Ice wine—not just for dessert
Photos by Ivy Knight
Reif Estates started producing icewine in 1984, making them one of the first Ontario wineries to do so. Ursa is a buzzworthy Toronto restaurant that only just opened its doors this year. Here’s what happens when a young, hip Canadian restaurant meets a venerable, iconic Canadian product.
While winemaker Klaus W. Reif enjoys his icewine paired with blue cheese, Ursa chef Jacob Sharkey-Pearce decide to do something a little different. Sharkey-Pearce uses a lot of fruit, vegetables, herbs, and foraged products on his menu and has five acres outside of the city where a farmer grows produce specifically for his restaurant. “Icewine is not something you get to use often in the kitchen because it’s expensive,” he explains, adding that one doesn’t want to cook the alcohol out because the juice is so concentrated already. “For this dish, we wanted to do something that’s easy to understand and accessible.”
The Ursa crew used a plate already on the menu and introduced it to the Reif Estates Vidal Icewine. “We have fresh burratta with grilled and poached apricots on the menu,” Sharkey-Pearce notes. “We were poaching apricots in red wine, but then we tried it with a little bit of icewine—delicious. Icewine is really sweet so we added some sour yellow plum gelee, sorrel leaves, and sumac to balance.” Sharkey-Pearce also made a grape coulis—simply grapes reduced with some ice wine. “We’re getting seven different kinds of basil from our farm—lemon basil, anise basil—so we put some of that on the plate as well.”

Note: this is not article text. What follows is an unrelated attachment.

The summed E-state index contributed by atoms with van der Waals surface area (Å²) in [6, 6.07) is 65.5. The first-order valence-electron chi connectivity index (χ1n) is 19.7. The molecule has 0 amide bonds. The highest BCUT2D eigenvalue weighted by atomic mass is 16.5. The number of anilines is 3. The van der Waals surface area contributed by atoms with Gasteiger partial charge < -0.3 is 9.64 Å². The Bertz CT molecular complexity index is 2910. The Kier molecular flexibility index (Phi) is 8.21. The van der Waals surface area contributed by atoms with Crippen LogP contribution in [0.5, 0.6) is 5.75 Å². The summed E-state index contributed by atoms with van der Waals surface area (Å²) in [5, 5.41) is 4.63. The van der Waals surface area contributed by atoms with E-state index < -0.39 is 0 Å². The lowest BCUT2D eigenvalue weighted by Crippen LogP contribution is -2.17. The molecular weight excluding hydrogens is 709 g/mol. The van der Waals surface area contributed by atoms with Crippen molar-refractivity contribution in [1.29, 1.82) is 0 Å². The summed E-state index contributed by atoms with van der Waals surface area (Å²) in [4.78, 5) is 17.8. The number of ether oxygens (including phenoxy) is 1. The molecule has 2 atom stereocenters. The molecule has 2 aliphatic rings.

He has other ideas for this luxe ingredient in the kitchen: “You could use icewine to cure fish, in a vinaigrette for salad dressing, or it would also be really incredible as a pickle, just with a bit of acid added to it. It would also be fantastic to deglaze with it or finish a sauce with it.” Sharkey-Pearce then describes an elegant way to prepare roast chicken. “I often put fruit in with my roasts to add body to the sauce, so I think this would be great if you roasted a chicken over some grapes, then made a sauce with the drippings and the roasted grapes and finished it with icewine.” What do you think of that, Klaus?
While Reif enjoys mixing his icewine into a martini, Ursa’s mixologist, Christina Kuypers, decided to create a drink using some of the same garnishes as the chef. Her cocktail, made with Tanqueray gin, icewine, elderflower liqueur, and lemon juice, is garnished with currants, tiny champagne grapes, and fresh basil leaves.
“The beauty of culinary collaboration with craft cocktails is reinforcing the same characteristics on the plate as in the glass,” Kuypers explains. “A balance must be struck so that when you actually have the dish and the drink together, they complement each other but they’re not exactly the same representation.”
This incredible product deserves a chance to be enjoyed in different ways and the crew at Ursa has shown us how to do just that. The next time a friend comes back from Canada with a souvenir bottle of icewine, you’ll know just what to do—crack open the Tanqueray and throw some grapes under your roasting chicken.
1 oz. gin—Tanqueray, or any clean, refreshing gin with some nice citrus notes, not too heavy on the juniper ½ oz. Chase Elderflower Liqueur
½ oz. icewine
¾ oz. fresh squeezed lemon juice
2 large basil leaves
Serve shaken, poured over ice in a Collins glass, garnished with champagne grapes, and red currants to add acidity and texture to the drink. Add a few more basil leaves for aroma.
Toronto-based writer Ivy Knight writes on food and drink for the Toronto Star, the Standard, and other publications; she also hosts 86’d Mondays at the Drake Hotel. Watch for more contributions from Knight in future issues of Buffalo Spree.